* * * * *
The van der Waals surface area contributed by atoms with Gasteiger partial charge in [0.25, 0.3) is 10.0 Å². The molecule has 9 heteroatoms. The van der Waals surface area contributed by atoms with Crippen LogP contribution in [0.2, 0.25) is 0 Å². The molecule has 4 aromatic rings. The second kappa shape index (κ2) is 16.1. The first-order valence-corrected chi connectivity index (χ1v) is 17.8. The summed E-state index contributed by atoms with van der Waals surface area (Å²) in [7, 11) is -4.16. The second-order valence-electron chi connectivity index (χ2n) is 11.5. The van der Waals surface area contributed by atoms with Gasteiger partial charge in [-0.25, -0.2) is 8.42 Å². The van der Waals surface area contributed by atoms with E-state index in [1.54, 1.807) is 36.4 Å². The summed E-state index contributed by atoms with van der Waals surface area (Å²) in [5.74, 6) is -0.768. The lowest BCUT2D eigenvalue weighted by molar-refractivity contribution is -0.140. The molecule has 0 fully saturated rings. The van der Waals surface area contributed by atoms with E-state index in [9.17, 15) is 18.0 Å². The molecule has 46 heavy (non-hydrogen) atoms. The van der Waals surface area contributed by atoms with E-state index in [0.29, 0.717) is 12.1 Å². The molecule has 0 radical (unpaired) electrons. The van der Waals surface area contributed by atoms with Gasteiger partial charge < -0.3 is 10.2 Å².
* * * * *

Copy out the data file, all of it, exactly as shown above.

The van der Waals surface area contributed by atoms with Gasteiger partial charge in [0.25, 0.3) is 10.0 Å². The molecule has 9 heteroatoms. The van der Waals surface area contributed by atoms with Crippen LogP contribution in [0.2, 0.25) is 0 Å². The molecule has 4 aromatic rings. The second kappa shape index (κ2) is 16.1. The first-order valence-corrected chi connectivity index (χ1v) is 17.8. The summed E-state index contributed by atoms with van der Waals surface area (Å²) in [7, 11) is -4.16. The second-order valence-electron chi connectivity index (χ2n) is 11.5. The van der Waals surface area contributed by atoms with Gasteiger partial charge in [-0.25, -0.2) is 8.42 Å². The van der Waals surface area contributed by atoms with E-state index in [1.54, 1.807) is 36.4 Å². The summed E-state index contributed by atoms with van der Waals surface area (Å²) in [5.74, 6) is -0.768. The lowest BCUT2D eigenvalue weighted by molar-refractivity contribution is -0.140. The molecule has 0 fully saturated rings. The van der Waals surface area contributed by atoms with E-state index in [9.17, 15) is 18.0 Å². The molecule has 46 heavy (non-hydrogen) atoms. The van der Waals surface area contributed by atoms with E-state index in [0.29, 0.717) is 12.1 Å². The molecule has 0 radical (unpaired) electrons. The van der Waals surface area contributed by atoms with Gasteiger partial charge < -0.3 is 10.2 Å².